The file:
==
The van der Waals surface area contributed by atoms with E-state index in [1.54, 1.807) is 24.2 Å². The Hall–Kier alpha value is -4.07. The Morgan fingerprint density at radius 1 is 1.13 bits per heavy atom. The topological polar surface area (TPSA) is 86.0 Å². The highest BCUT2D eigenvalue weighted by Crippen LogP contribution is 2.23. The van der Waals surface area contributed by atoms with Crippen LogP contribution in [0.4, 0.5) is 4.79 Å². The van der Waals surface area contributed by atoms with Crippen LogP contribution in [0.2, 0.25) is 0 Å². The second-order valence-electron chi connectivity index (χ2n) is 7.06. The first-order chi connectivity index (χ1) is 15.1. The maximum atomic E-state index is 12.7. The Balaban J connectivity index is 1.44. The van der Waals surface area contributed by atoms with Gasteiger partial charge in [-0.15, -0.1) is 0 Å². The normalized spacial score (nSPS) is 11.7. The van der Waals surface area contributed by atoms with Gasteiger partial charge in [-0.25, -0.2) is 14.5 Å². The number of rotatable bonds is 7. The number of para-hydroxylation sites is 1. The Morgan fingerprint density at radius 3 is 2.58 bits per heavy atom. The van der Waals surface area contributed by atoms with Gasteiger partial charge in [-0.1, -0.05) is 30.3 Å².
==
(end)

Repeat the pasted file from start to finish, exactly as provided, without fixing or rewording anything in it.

The van der Waals surface area contributed by atoms with E-state index in [1.54, 1.807) is 24.2 Å². The Hall–Kier alpha value is -4.07. The Morgan fingerprint density at radius 1 is 1.13 bits per heavy atom. The topological polar surface area (TPSA) is 86.0 Å². The highest BCUT2D eigenvalue weighted by Crippen LogP contribution is 2.23. The van der Waals surface area contributed by atoms with Crippen LogP contribution in [0.4, 0.5) is 4.79 Å². The van der Waals surface area contributed by atoms with Crippen LogP contribution in [0.2, 0.25) is 0 Å². The second-order valence-electron chi connectivity index (χ2n) is 7.06. The first-order chi connectivity index (χ1) is 15.1. The maximum atomic E-state index is 12.7. The Balaban J connectivity index is 1.44. The van der Waals surface area contributed by atoms with Gasteiger partial charge in [-0.15, -0.1) is 0 Å². The normalized spacial score (nSPS) is 11.7. The van der Waals surface area contributed by atoms with Gasteiger partial charge in [-0.25, -0.2) is 14.5 Å². The number of rotatable bonds is 7. The number of para-hydroxylation sites is 1. The Morgan fingerprint density at radius 3 is 2.58 bits per heavy atom. The van der Waals surface area contributed by atoms with Gasteiger partial charge in [-0.1, -0.05) is 30.3 Å².